Actions taken by Indigenous Peoples and Movements in the Amazon

As a response to COVID-19 health emergency, the Indigenous movements from the Amazon Basin have recommended self-isolation for the protection of  Indigenous peoples against COVID-19, with the closure of Indigenous communities to outsiders and implementation of protocols in native languages. However, these initiatives are not enough to overcome this challenge, as the solution requires the involvement of all actors from government, the Indigenous movement, civil society and private sector.

To protect their territories,  Indigenous peoples combine their ancestral knowledge with technologies such as GPS, smartphones, drones, satellite imagery data and remote sensing for land monitoring, mapping and management, and to document deforestation, environmental degradation and human rights violations. The Indigenous data collected by those means are applied as evidence in strategic litigations, and in the promotion of advocacy and campaigns to raise awareness about deforestation, violence and illegal activities taking place within Indigenous lands.

With regards to COVID-19, Gregorio Mirabal, General Coordinator at COICA, highlighted the international advocacy actions led by COICA towards the United Nations, World Health Organization and European governments that are sensitive to the Indigenous rights agenda, such as Germany, Norway and the Netherlands, for the provision of international humanitarian aid related to allocation of healthcare professionals and equipment, and prevention materials.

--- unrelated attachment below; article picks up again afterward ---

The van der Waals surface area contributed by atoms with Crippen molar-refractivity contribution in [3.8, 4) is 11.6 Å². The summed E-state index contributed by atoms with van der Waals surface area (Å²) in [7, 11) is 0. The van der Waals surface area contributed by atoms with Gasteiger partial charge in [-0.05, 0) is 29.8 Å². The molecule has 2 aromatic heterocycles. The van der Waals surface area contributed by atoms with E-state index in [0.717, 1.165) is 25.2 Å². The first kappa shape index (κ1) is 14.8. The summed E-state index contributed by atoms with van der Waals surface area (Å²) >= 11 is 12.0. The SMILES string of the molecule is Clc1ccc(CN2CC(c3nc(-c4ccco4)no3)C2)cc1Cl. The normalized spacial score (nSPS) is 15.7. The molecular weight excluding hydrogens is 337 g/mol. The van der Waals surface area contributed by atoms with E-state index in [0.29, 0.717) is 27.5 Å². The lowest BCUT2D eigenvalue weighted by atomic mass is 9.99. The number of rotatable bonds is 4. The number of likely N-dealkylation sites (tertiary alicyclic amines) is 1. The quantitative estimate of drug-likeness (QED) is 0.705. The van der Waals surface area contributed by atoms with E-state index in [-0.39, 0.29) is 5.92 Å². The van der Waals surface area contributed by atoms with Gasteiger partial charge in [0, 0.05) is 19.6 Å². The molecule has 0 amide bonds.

On its turn, in 2019, APIB launched the international campaign "Indigenous Blood: Not a Single Drop More". As part of the campaign, a delegation of Indigenous leaders, women in majority, visited nine European countries to demand actions from companies, governments and the European Union. Sonia Guajajara, General Coordinator of APIB, reported that in addition to visibility and declarations of commitment, such campaign has had collateral positive results.

For instance, she mentioned that the connections made are now supporters of the Indigenous movement in Brazil, addressing how COVID-19 is reaching  Indigenous peoples and complementing other advocacy and assistance initiatives led by APIB to support indigenous communities with regards to COVID-19. Addiotionally, she shared the importance of involving famous people in awareness raising campaigns, to grasp the attention to what's taking place in the Amazon from people who normally would not engage in that agenda.